This article presents the results from an experimental evaluation of a voluntary health insurance program for informal sector workers in Nicaragua. Costs of the premiums as well as enrollment location were randomly allocated. Overall, take-up of the program was low, with only 20% enrollment. Program costs and streamlined bureaucratic procedures were important determinants of enrollment. Participation of local microfinance institutions had a slight negative effect on enrollment. One year later, those who received insurance substituted toward services at covered facilities and total out-of-pocket expenditures fell. However, total expenditures fell by less than the insurance premiums. We find no evidence of an increase in health-care utilization among the newly insured. We also find very low retention rates after the expiration of the subsidy, with less than 10% of enrollees still enrolled after one year. To shed light on the findings from the experimental results, we present qualitative evidence of institutional and contextual factors that limited the success of this program.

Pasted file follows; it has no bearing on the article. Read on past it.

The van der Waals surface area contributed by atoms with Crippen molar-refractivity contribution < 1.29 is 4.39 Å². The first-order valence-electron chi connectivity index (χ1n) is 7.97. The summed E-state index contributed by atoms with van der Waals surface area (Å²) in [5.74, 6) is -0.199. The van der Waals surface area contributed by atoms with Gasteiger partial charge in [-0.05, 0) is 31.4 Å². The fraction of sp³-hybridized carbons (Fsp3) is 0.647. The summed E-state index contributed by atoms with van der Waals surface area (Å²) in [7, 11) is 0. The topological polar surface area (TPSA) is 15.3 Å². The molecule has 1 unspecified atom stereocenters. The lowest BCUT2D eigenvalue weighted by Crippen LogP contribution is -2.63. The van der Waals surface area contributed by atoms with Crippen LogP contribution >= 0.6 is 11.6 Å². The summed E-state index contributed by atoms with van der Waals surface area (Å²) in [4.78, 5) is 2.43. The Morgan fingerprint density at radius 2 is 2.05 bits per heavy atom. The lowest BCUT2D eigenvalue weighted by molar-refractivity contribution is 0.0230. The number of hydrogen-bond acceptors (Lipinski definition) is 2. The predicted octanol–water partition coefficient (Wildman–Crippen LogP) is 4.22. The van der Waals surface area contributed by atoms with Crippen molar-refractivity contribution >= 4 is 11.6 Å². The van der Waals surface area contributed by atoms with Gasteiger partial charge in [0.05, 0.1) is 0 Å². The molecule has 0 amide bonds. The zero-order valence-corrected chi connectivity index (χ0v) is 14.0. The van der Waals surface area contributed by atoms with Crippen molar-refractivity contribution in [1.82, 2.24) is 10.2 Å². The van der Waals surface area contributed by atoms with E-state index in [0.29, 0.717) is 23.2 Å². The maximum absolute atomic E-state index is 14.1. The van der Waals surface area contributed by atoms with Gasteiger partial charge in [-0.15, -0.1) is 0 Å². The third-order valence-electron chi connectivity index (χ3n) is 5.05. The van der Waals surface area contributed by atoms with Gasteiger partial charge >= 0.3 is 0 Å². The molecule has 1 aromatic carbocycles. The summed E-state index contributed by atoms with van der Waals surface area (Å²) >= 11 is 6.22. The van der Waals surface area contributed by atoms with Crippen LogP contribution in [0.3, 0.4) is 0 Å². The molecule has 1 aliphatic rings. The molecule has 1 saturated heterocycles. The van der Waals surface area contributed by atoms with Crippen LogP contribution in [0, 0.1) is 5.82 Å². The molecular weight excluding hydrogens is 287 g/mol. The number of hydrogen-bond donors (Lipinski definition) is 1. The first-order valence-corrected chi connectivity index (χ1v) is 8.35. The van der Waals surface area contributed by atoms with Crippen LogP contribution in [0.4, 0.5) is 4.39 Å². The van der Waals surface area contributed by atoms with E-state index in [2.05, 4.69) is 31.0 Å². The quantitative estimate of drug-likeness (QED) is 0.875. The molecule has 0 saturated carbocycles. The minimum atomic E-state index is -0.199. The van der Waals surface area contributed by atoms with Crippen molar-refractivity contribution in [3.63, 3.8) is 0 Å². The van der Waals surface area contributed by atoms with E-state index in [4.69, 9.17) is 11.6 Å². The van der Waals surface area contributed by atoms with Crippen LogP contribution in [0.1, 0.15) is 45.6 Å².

Publication type: 
Published Paper
Health Economics
June 30, 2010
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